Comet ISON

Comet ISON's nucleus appears intact in an image the Hubble Space Telescope captured Oct. 9. ( NASA, ESA, and the Hubble Heritage Team (STScI/AURA) / October 17, 2013)

Scientists are still hoping to learn much from Comet ISON, but as it fizzles, sky watchers who were hoping to see it can get a glimpse of Comet Lovejoy instead.

Lovejoy, officialy known as C/2013 R1, came its closest to Earth on Nov. 19, about 37 million miles away, according to EarthSky.org. It is near the constellation Bootes and the bright star Arcturus just over the northeast horizon in the early mornings in December, and you can see it with binoculars. It will get closer to the horizon and harder to spot as the month goes on.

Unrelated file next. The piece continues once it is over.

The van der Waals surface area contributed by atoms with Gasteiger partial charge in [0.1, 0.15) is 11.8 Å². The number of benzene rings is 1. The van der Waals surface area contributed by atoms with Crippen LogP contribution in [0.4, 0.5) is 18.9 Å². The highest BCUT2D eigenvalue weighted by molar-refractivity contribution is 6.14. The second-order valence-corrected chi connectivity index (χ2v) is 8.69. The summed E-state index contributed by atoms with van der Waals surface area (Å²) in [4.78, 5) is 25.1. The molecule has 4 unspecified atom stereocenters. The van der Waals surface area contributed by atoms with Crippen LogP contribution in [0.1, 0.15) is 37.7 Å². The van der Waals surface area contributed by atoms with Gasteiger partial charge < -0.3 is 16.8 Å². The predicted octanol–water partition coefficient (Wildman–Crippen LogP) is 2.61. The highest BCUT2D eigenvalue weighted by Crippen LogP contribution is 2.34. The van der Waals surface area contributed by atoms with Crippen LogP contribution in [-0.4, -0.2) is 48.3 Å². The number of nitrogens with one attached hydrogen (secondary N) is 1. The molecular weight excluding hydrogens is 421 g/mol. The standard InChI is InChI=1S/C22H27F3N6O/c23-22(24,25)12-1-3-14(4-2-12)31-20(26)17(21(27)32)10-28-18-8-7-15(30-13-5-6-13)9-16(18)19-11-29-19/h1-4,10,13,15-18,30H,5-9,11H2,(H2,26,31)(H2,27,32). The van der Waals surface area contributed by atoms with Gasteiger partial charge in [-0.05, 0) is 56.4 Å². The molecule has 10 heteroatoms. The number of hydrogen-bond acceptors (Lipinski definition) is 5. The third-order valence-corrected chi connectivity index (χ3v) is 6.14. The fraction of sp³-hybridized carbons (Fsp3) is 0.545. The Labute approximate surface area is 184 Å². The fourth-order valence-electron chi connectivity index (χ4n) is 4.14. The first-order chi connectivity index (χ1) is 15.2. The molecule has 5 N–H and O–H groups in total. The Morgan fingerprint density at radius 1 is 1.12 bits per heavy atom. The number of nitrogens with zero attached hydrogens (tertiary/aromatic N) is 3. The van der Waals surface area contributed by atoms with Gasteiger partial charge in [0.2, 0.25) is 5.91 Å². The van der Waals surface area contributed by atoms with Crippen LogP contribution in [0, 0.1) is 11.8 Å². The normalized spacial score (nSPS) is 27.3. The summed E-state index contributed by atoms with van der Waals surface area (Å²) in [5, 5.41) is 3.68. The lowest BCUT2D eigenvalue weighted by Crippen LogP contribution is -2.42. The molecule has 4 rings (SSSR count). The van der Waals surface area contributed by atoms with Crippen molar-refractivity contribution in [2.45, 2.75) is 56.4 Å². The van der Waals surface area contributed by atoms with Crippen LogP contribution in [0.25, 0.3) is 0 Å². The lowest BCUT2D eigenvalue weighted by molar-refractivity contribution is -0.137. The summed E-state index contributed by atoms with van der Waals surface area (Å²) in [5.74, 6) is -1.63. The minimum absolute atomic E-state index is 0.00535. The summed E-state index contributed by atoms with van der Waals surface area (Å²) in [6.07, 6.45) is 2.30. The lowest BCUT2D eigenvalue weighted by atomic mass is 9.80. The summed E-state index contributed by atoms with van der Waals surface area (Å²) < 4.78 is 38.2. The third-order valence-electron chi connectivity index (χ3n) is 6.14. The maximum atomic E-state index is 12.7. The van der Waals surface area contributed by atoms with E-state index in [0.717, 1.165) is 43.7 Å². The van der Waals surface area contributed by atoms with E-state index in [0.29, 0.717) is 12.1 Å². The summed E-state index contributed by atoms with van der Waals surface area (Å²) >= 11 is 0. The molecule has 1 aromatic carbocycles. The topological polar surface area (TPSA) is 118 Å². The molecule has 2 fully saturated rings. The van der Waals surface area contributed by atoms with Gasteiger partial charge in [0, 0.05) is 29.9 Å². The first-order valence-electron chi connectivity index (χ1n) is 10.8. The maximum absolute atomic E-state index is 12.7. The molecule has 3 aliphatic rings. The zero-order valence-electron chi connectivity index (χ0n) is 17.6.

Despite the fact that ISON is no longer expected to be bright enough to see with the naked eye, scientists are tracking it as it moves away from the sun. Those at the Space Telescope Science Institute in Baltimore plan to observe it with the Hubble Space Telescope once it moves far enough from the sun's glare. Because it came from an area of space known as the Oort Cloud and is thought to had never been close to a star before its brush with the sun, they hope it could reveal characteristics of the early universe.

"If Hubble does observe ISON, astronomers will be able to do things like estimate the size of the particles, and judge the speed at which the comet is disintegrating -- which will help us learn about ISON's composition and structure," STSCI's Tracy Vogel wrote on the organization's ISON Blog.

"Now, like a team of forensic examiners at the scene of the crime, it's time for astronomers look back on the data they've collected and figure out how and why ISON went to pieces, and what that means about Oort Cloud objects, sungrazers, and comets in general," Vogel added.